Angiogram

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Angiogram showing a transverse projection of the vertebrobasilar and posterior cerebral circulation.
Patient about to undergo an angiogram, image courtesy of WHO.

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Overview

Angiography or arteriography is a medical imaging technique in which an X-ray picture is taken to visualize the inner opening (lumen) of blood filled structures, including arteries, veins and the heart chambers. Its name comes from the Greek words angeion, "vessel", and graphien, "to write or record". The X-ray film or image of the blood vessels is called an angiograph, or more commonly, an angiogram.

Historical Aspect

The term angiography, or angeiography, was originally used of a description of the weights, measures, vessels, etc, used by several nations.

The Portuguese physician and neurologist Egas Moniz, Nobel Prize winner in 1949, developed in 1927 the technique of contrasted x-ray cerebral angiography to diagnose several kinds of nervous diseases, such as tumors and arteriovenous malformations.

He is usually recognized as one of the pioneers in this field.

With the introduction of the Seldinger technique in 1953, the procedure became markedly safer as no sharp introductory devices needed to remain inside the vascular lumen.

Methods

Angiograms require the insertion of a catheter into a peripheral artery, e.g. the femoral artery.

As blood has the same radiodensity as the surrounding tissues, a radiocontrast agent (which absorbs X-rays) is added to the blood to make angiography visualization possible. The angiographic X-ray image shows shadows of the openings within the cardiovascular structures carrying blood (actually the radiocontrast agent within). The blood vessels or heart chambers themselves remain largely to totally invisible on the X-ray image.

The X-ray images may be taken as either still images, displayed on a fluoroscope or film, useful for mapping an area. Alternatively, they may be motion images, usually taken at 30 frames per second, which also show the speed of blood (actually the speed of radiocontrast within the blood) traveling within the blood vessel.

The most common angiogram performed is to visualize the blood in the coronary arteries. A long, thin, flexible tube called a catheter is used so as to administer the radiocontrast agent at the desired area to be visualized. The catheter is threaded into an artery in the groin or forearm, and the tip is advanced through the arterial system into one of the two major coronary arteries. X-ray images of the transient radiocontrast distribution within the blood flowing within the coronary arteries allows visualization of the size of the artery openings. Presence or absence of atherosclerosis or atheroma within the walls of the arteries cannot be clearly determined. See coronary catheterization for more detail.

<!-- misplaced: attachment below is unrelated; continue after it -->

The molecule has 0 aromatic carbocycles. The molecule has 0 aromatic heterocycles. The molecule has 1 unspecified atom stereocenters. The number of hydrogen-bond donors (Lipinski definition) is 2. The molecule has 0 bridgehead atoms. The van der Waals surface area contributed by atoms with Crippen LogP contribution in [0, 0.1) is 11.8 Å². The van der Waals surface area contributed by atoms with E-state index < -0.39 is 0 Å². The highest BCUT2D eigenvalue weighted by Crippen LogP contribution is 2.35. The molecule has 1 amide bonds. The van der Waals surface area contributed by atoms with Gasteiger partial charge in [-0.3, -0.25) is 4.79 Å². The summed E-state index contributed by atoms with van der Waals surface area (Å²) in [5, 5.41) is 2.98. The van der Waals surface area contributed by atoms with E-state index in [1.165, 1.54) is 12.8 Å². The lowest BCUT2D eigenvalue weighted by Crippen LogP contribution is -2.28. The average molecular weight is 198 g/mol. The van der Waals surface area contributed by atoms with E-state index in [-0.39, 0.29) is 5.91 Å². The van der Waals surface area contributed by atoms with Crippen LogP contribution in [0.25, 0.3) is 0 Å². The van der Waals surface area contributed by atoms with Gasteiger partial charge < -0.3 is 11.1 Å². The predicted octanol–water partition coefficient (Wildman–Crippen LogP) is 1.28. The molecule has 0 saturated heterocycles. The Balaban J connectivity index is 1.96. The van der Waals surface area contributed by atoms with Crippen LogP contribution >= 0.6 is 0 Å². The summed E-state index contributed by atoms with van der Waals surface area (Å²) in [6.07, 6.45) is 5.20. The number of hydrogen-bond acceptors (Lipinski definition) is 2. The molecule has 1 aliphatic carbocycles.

Angiography is also commonly performed to identify vessel narrowing in patients with retinal vascular disorders, such as diabetic retinopathy and macular degeneration.

Clinical Applications

Coronary Angiography

One of most common angiograms performed is to visualize the blood in the coronary arteries. A long, thin, flexible tube called a catheter is used to administer the x-ray contrast agent at the desired area to be visualized. The catheter is threaded into an artery in the groin or forearm, and the tip is advanced through the arterial system into one of the two major coronary arteries.

X-ray images of the transient radiocontrast distribution within the blood flowing within the coronary arteries allows visualization of the size of the artery openings. Presence or absence of atherosclerosis or atheroma within the walls of the arteries cannot be clearly determined. See coronary catheterization for more detail..

Neuro-vascular angiography

Another increasingly common angiographic procedure is neuro-vascular digital subtraction angiography in order to visualise the arterial and venous supply to the brain. Intervention work such as coil-embolisation of aneurysms and AVM gluing can also be performed

Peripheral Angiography

Angiography is also commonly performed to identify vessel narrowing in patients with leg claudication or cramps, caused by reduced blood flow down the legs and to the feet; in patients with renal stenosis (which commonly causes high blood pressure) and can be used in the head to find and repair stroke. These are all done routinely through the femoral artery, but can also be performed through the brachial or axillary (arm) artery. Any stenoses found may be treated by the use of angioplasty.

Other

Other angiographic uses include the diagnosis of retinal vascular disorders, such as diabetic retinopathy and macular degeneration.

Types of angiographs

A coronary angiogram (an X-ray with radio-opaque contrast in the coronary arteries) that shows the left coronary circulation. The distal left main coronary artery (LMCA) is in the left upper quadrant of the image. Its main branches (also visible) are the left circumflex artery (LCX), which courses top-to-bottom initially and then toward the centre/bottom, and the left anterior descending (LAD) artery, which courses from left-to-right on the image and then courses down the middle of the image to project underneath of the distal LCX. The LAD, as is usual, has two large diagonal branches, which arise at the centre-top of the image and course toward the centre/right of the image.


Postmortem Angiograms: Coronary Arteries

Images courtesy of Professor Peter Anderson DVM PhD and published with permission © PEIR, University of Alabama at Birmingham, Department of Pathology </small>

External links

cs:Angiografie de:Angiografieit:Angiografia nl:Angiografie no:Angiografifi:AngiografiaCardiology


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